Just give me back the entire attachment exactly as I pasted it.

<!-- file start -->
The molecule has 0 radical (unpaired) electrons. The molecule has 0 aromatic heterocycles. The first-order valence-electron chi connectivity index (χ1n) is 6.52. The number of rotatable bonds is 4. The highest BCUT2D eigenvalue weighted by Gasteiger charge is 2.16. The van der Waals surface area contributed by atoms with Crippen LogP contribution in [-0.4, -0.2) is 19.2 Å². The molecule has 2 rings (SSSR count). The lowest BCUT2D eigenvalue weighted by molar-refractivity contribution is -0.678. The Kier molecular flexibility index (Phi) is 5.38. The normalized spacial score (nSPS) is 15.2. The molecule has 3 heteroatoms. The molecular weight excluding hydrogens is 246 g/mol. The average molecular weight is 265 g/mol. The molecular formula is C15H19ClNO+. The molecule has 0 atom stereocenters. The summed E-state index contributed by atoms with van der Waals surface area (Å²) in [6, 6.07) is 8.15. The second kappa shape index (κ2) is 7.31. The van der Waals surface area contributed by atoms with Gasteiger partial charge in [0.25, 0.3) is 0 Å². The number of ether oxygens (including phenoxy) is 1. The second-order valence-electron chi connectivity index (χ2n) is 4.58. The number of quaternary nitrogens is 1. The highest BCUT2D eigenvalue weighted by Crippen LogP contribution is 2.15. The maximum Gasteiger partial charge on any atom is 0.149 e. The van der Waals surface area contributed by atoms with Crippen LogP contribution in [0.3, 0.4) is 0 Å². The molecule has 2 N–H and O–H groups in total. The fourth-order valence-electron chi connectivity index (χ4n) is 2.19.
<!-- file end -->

The molecule has 0 radical (unpaired) electrons. The molecule has 0 aromatic heterocycles. The first-order valence-electron chi connectivity index (χ1n) is 6.52. The number of rotatable bonds is 4. The highest BCUT2D eigenvalue weighted by Gasteiger charge is 2.16. The van der Waals surface area contributed by atoms with Crippen LogP contribution in [-0.4, -0.2) is 19.2 Å². The molecule has 2 rings (SSSR count). The lowest BCUT2D eigenvalue weighted by molar-refractivity contribution is -0.678. The Kier molecular flexibility index (Phi) is 5.38. The normalized spacial score (nSPS) is 15.2. The molecule has 3 heteroatoms. The molecular weight excluding hydrogens is 246 g/mol. The average molecular weight is 265 g/mol. The molecular formula is C15H19ClNO+. The molecule has 0 atom stereocenters. The summed E-state index contributed by atoms with van der Waals surface area (Å²) in [6, 6.07) is 8.15. The second kappa shape index (κ2) is 7.31. The van der Waals surface area contributed by atoms with Gasteiger partial charge in [0.25, 0.3) is 0 Å². The number of ether oxygens (including phenoxy) is 1. The second-order valence-electron chi connectivity index (χ2n) is 4.58. The number of quaternary nitrogens is 1. The highest BCUT2D eigenvalue weighted by Crippen LogP contribution is 2.15. The maximum Gasteiger partial charge on any atom is 0.149 e. The van der Waals surface area contributed by atoms with Crippen LogP contribution in [0.3, 0.4) is 0 Å². The molecule has 2 N–H and O–H groups in total. The fourth-order valence-electron chi connectivity index (χ4n) is 2.19.